February 12, 2020
Distributed Monolith: How teams and organizations undo the advantages and benefits of distributed systems build using micro-services, micro-frontends or any similar architectural pattern and convert those systems to Distributed Monolith?
We all might have heard, read and used micro-services, micro-fontends, FaaS.etc. and know their advantages, disadvantages, pros and cons. This article is not about how good are micro-services or micro-frontends or any other distributed architectural patterns. It is on a practice to encourage a team or organization that started to use and adapt these patterns then stick to their teachings and purpose. There are multiple scenarios that can create the side-effect which we are referring to and in this article let us focus only on shared dependencies.
Teams and Organizations might have adapted these patterns mainly because of their advantages and to add business value. However, one main factor that we forget to adapt is mindset change. We start clean but go back to the same patterns of shared components or libraries, shared sub-systems or central Design systems. etc. As an example if multiple systems share same libraries or sub-systems or components managed by central team or by some other means then those distributed systems are compromised and can be referred as Distributed Monolith.
Creating these shared/common components, libraries and other sub-systems, too early is one of the many things that can go wrong easily. It is natural to think standards, practices and tempting to create Foundation Frameworks and Design Systems, with all common functionality abstracted out into central library(s) that may be used across all applications or some. However, experience gives us evidence that it’s difficult to guess what other systems need before one have real-world usage of them, which results in a lot of upfront design and development in the early life of a component or library. For that reason, prefer to let teams create their own components and libraries within their codebases as they needed them, even if that causes some duplication initially and allow the system’s designs and patterns to emerge and evolve naturally.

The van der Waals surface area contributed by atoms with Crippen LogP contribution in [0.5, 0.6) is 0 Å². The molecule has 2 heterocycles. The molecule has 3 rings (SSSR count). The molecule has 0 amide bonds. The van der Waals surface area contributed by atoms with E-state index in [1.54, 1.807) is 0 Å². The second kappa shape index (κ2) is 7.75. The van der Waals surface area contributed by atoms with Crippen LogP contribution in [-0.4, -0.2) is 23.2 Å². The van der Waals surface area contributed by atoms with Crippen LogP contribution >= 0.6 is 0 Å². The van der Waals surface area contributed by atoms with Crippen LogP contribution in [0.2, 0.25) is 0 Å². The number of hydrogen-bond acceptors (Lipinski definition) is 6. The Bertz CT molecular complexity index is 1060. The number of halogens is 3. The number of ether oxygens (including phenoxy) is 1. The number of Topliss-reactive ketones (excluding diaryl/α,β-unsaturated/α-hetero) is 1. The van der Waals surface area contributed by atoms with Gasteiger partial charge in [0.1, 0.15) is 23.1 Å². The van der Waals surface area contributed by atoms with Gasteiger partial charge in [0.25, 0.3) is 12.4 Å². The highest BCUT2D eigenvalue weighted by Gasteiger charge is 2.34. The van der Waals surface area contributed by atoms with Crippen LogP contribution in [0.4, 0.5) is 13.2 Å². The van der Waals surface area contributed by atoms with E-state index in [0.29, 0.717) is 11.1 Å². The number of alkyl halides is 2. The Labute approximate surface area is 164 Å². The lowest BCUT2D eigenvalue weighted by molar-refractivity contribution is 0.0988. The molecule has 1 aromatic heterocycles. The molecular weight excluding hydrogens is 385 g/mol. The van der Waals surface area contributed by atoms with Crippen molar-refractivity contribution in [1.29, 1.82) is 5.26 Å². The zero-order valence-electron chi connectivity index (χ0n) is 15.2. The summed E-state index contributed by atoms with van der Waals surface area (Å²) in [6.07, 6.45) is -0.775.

Points to ponder upon and consider before jumping on to creating such common and shared dependencies
- Ownership and governance of those systems, components and libraries. etc. (who owns it?). Do you have capacity?
- Such shared models degrade innovation by introducing constraints and limitations.
- Compromising autonomy of a team and the system/product.
- Creates dependency on different teams and systems thus slows down development and limits how fast can a product move and narrows communication (Conway’s law).
- Backward and forward compatibility with systems that are dependent on such components.
- Technical dependencies and anti-polyglot systems.
- High probability of creating a Distributed-monolithic.
There are many other things but above are just a glimpse of what we can expect and should consider if not in early stages of development but eventually before it is too late.
Conclusion: If you are into Distributed systems using architectural patterns such as micro-services, micro-frontends, autonomous products. etc. then consider mindset change to adapt to why those patterns exists and what problems they are solving.
Designing & Building Architecture for Microservices
Designing Fine-Grained Systems
Monolith to Microservices [Evolutionary Patterns to Transform Your Monolith].